Hackers stole 45.7 million credit, debit card numbers, TJX says

March 30, 2007|By Jenn Abelson | Jenn Abelson,The Boston Globe

At least 45.7 million credit and debit card numbers were stolen by hackers who accessed the computer systems at the TJX Cos. Inc. at its headquarters in Framingham, Mass., and in the United Kingdom over a period of several years, making it the biggest breach of personal data ever reported, according to security specialists.

Details are still sketchy, but TJX said unauthorized software placed on its computer systems stole at least 100 files containing data on millions of accounts from systems that process and store transaction information in Framingham and Watford, United Kingdom.

Moreover, TJX believes the hackers had the capability last year to steal payment card data from its Framingham system as transactions were being approved. Even the files that TJX tried to protect through encryption might have been compromised because the company believes the hackers had access to the decryption tool.

"It's the biggest card heist ever," said Avivah Litan of technology consulting firm Gartner Inc. "It's done considerable damage."

TJX, the discounter that operates the T.J. Maxx and Marshalls chains, also said in a regulatory filing Wednesday that another 455,000 customers who returned merchandise without receipts had personal data stolen, including driver's license numbers.

The filing provided the first detailed accounting on the breach since TJX publicly disclosed the problem in mid-January. TJX spokeswoman Sherry Lang said about 75 percent of the compromised cards were expired or had data in the magnetic strip masked, meaning the information was stored as asterisks rather than numbers. But the true extent of the damage likely will never be known, Lang said, because of the methods used by the intruder and file deletions by TJX done in the normal course of business.

"We do not know who took this action and whether there were one or more intruders involved," the filing states. "We are engaged in an ongoing investigation of the computer intrusion."

"There's a lot we may never know, and it's one of the difficulties of this investigation," Lang said.

The disclosure Wednesday came days after a ring of thieves was arrested in Florida and charged with using stolen credit card numbers to buy more than $8 million worth of gift cards and electronics, allegedly using data from TJX.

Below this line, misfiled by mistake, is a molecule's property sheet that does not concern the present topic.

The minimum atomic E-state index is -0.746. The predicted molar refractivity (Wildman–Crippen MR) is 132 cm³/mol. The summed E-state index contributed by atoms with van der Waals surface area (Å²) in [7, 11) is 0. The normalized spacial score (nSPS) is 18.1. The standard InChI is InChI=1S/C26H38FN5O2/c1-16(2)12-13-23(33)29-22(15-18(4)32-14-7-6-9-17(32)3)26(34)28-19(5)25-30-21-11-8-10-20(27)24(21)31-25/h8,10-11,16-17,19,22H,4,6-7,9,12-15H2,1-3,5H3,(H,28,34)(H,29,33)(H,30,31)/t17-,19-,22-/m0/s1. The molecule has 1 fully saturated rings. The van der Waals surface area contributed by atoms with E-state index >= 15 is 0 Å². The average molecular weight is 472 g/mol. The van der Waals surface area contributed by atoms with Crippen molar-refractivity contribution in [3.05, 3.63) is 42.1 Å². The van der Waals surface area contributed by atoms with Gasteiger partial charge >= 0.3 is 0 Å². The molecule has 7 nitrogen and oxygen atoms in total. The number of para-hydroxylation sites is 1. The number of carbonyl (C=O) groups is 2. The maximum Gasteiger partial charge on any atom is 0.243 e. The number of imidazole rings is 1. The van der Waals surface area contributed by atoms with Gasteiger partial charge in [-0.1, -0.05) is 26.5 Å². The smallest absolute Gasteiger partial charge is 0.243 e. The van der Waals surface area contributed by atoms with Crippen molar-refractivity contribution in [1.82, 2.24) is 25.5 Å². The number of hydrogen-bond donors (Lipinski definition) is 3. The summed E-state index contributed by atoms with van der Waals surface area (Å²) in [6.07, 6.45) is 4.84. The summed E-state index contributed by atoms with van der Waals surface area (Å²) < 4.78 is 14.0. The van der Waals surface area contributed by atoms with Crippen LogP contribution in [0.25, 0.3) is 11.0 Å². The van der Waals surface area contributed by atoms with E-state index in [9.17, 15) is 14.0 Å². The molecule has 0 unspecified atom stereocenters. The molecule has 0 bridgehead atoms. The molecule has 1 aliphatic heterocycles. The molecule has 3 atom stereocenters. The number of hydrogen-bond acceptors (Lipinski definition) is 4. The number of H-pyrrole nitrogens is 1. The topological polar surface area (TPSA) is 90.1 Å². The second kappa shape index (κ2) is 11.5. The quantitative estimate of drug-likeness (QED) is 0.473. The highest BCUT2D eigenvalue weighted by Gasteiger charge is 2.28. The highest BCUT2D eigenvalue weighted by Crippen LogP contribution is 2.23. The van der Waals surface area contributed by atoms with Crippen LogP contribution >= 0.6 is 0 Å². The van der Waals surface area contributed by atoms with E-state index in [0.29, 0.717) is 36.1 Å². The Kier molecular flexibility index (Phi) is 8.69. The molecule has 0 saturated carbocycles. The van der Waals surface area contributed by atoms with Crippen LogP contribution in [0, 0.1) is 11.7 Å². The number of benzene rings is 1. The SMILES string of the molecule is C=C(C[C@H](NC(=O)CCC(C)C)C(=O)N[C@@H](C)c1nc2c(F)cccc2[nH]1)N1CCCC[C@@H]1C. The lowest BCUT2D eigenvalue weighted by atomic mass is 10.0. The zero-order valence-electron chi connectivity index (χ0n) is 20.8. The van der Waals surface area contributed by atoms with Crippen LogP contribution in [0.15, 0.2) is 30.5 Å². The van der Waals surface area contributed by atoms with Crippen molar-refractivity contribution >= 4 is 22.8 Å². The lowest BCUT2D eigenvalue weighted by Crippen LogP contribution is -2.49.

TJX, which runs more than 2,500 stores worldwide, is facing an investigation by the Federal Trade Commission and numerous lawsuits from individuals and banks.

In Wednesday's filing, TJX for the first time identified Dec. 18 as the date when it first learned of suspicious software on its computer system and provided the most extensive timeline to date of the problem. TJX believes that its systems were first accessed in July 2005 and on subsequent dates in 2005 and from mid-May 2006 to mid-January this year. No customer data were stolen after Dec. 18.

On Dec. 19, the company said, it hired General Dynamics Corp. and International Business Machines Corp. to investigate, and by Dec. 21, they determined that a hacker broke into the computer systems and remained active there. The next day, TJX notified the federal authorities, and by Dec. 27 it was confirmed that customer data had been stolen. On Jan. 3, company officials and the U.S. Secret Service met with its contracting banks and payment card and check processing companies to discuss the computer intrusion. On Jan. 13, the company publicly disclosed the breach.

Later that month, TJX presented a briefing to a multistate group of attorneys general and the Federal Trade Commission. Last month, the company found evidence that the intrusion of its systems happened earlier than it previously reported.

TJX said Wednesday that it is sending letters to the estimated 455,000 customers whose driver's license numbers, state identification numbers or military identification numbers and names and addresses were believed to have been stolen. TJX's Lang said the company will offer credit monitoring for customers whose driver's license numbers or state identification numbers are the same as their Social Security numbers.

The security breach has cost the retailer $5 million for the investigation and new computer security, among other efforts, but TJX said it cannot yet estimate total losses.

This case represents one of the most aggressive and widespread data security breaches ever, according to several security specialists. The Federal Trade Commission has struck more than a dozen settlements with businesses after data security breaches.

"These guys perpetrated a perfect crime," Ken Steinberg, chief executive of Savant Protection Inc. a Nashua, N.H., maker of security software, said of the TJX case. "This is what scares the living daylights out of everybody. And this one won't be the last."

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